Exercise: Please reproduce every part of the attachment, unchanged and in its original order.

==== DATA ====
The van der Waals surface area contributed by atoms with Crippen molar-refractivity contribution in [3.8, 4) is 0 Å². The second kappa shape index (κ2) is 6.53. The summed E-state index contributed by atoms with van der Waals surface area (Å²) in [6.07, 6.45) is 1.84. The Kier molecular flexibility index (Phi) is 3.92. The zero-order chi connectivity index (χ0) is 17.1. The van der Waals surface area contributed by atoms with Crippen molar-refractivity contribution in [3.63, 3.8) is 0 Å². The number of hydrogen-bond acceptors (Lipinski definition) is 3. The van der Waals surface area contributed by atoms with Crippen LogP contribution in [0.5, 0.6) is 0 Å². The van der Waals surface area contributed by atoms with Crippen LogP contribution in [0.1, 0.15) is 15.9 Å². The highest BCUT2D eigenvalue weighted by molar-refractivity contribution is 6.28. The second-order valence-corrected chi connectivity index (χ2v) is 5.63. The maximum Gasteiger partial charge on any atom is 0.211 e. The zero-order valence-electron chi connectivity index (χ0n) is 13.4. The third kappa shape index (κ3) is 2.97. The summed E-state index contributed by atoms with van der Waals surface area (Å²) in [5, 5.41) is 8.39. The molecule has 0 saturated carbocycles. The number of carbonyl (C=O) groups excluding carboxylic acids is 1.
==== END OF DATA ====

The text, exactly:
The van der Waals surface area contributed by atoms with Crippen molar-refractivity contribution in [3.8, 4) is 0 Å². The second kappa shape index (κ2) is 6.53. The summed E-state index contributed by atoms with van der Waals surface area (Å²) in [6.07, 6.45) is 1.84. The Kier molecular flexibility index (Phi) is 3.92. The zero-order chi connectivity index (χ0) is 17.1. The van der Waals surface area contributed by atoms with Crippen molar-refractivity contribution in [3.63, 3.8) is 0 Å². The number of hydrogen-bond acceptors (Lipinski definition) is 3. The van der Waals surface area contributed by atoms with Crippen LogP contribution in [0.5, 0.6) is 0 Å². The van der Waals surface area contributed by atoms with Crippen LogP contribution in [0.1, 0.15) is 15.9 Å². The highest BCUT2D eigenvalue weighted by molar-refractivity contribution is 6.28. The second-order valence-corrected chi connectivity index (χ2v) is 5.63. The maximum Gasteiger partial charge on any atom is 0.211 e. The zero-order valence-electron chi connectivity index (χ0n) is 13.4. The third kappa shape index (κ3) is 2.97. The summed E-state index contributed by atoms with van der Waals surface area (Å²) in [5, 5.41) is 8.39. The molecule has 0 saturated carbocycles. The number of carbonyl (C=O) groups excluding carboxylic acids is 1.